This new discovery can now tie three of the four fundamental forces of nature together, like completing the outside barrier of a massive puzzle, and we all know how that feels. This means that scientists alike have made a massive step towards making a theory of everything. Take a moment to imagine that: today’s lesson is ‘the theory of everything’. It is these discoveries that can make only dreams of the imagination possible, often scientific benchmarks are not recognized for years or sometimes even decades.
Therefore it is so crucial that they are not lost in the media and are spread across the news so that children can grow wide eyed at the prospect of infinity, of traveling into the unknown one day, of building technology the world has not seen yet, and creating their own ideas of how these discoveries can be used to better mankind. Einstein inspired one man eight generations later to make a theory that will now change the course of science forever. The power of his inspiration is now written in the stars.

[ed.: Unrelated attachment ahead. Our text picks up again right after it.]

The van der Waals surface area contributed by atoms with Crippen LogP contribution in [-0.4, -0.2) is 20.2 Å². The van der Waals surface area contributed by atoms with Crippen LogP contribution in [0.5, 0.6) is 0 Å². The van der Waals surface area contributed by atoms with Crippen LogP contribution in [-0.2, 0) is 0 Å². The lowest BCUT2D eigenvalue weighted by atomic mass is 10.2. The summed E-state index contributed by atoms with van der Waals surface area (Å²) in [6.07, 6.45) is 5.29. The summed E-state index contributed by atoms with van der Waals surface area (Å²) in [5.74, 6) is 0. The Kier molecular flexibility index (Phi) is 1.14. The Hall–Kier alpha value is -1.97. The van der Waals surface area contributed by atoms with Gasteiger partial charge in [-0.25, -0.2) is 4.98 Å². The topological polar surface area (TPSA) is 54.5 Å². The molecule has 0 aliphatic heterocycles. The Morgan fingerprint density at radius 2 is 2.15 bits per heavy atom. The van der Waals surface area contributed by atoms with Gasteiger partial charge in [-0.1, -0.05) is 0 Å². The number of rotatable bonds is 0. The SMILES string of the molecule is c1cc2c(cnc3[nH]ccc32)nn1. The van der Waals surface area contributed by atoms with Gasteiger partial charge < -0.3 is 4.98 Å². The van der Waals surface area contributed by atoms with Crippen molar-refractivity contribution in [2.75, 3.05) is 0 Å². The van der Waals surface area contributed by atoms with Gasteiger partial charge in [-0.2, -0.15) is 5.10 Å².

Fiction writer and poet, Dreamer. Muser. Favourite quote of all time: 'faithless is he that says farewell when the road darkens'.